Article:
March 27, 2000

The Hard Task of Improving the Quality of Care at the End of Life

Author Affiliations

Copyright 2000 American Medical Association. All Rights Reserved. Applicable FARS/DFARS Restrictions Apply to Government Use.2000

Arch Intern Med. 2000;160(6):743-747. doi:10.1001/archinte.160.6.743

RECENT DATA14 suggested that the current health care system is providing inadequate care for dying patients, and numerous organizations58 have called for improvements in end-of-life care. It was proposed that external quality measures could be used to improve care at the end of life911 by holding health care organizations accountable for quality medical care for dying patients and by allowing consumers to use the results of these measures to choose among different health care plans. Others6,9,12 focused efforts on identifying domains relevant to this patient population (see Table 1 for examples) and on developing and identifying instruments to assess specific outcomes within these domains for quality improvement efforts.6,10,1315 In this article, we argue that end-of-life care is fundamentally different from other medical care that is measurable by existing quality indicators. To expect measurable improvements across multiple domains in a process as complex and variable as end-of-life care either by external quality measures or through internal quality improvement efforts is optimistic at present. Many of the domains identified as candidates for measurement in end-of-life care have never been shown to be improvable by interventions available to health care professionals and organizations. Efforts to improve the quality of end-of-life care should be focused specifically on identifying and measuring those outcomes that are known to be amenable to change and on improving processes of care that are known to affect these outcomes.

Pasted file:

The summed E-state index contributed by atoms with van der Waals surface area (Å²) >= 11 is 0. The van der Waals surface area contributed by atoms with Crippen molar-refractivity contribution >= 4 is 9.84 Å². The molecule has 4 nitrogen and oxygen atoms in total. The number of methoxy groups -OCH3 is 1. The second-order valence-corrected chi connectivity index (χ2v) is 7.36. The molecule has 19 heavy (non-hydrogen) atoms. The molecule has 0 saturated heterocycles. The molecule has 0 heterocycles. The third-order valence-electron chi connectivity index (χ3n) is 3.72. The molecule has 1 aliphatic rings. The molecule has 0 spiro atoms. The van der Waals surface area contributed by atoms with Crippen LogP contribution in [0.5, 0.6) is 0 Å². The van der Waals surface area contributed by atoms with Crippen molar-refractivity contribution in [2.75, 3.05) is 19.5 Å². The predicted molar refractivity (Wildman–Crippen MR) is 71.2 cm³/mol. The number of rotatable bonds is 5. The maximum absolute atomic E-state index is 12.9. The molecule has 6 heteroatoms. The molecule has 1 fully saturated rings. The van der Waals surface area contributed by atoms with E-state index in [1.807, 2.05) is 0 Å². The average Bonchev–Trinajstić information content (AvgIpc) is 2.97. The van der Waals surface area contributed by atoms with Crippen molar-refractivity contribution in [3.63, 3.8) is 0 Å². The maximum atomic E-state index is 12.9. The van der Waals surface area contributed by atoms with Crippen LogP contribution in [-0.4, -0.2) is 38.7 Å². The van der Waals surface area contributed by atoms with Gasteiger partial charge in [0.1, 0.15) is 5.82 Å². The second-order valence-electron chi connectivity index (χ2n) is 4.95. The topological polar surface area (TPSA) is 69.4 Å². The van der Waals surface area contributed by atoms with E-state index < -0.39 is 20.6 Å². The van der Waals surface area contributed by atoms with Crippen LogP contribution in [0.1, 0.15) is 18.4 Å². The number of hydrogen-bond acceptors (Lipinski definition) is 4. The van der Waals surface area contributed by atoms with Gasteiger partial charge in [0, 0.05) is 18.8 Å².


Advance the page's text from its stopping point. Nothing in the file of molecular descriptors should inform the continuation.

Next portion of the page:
First Page Preview View Large
First page PDF preview
First page PDF preview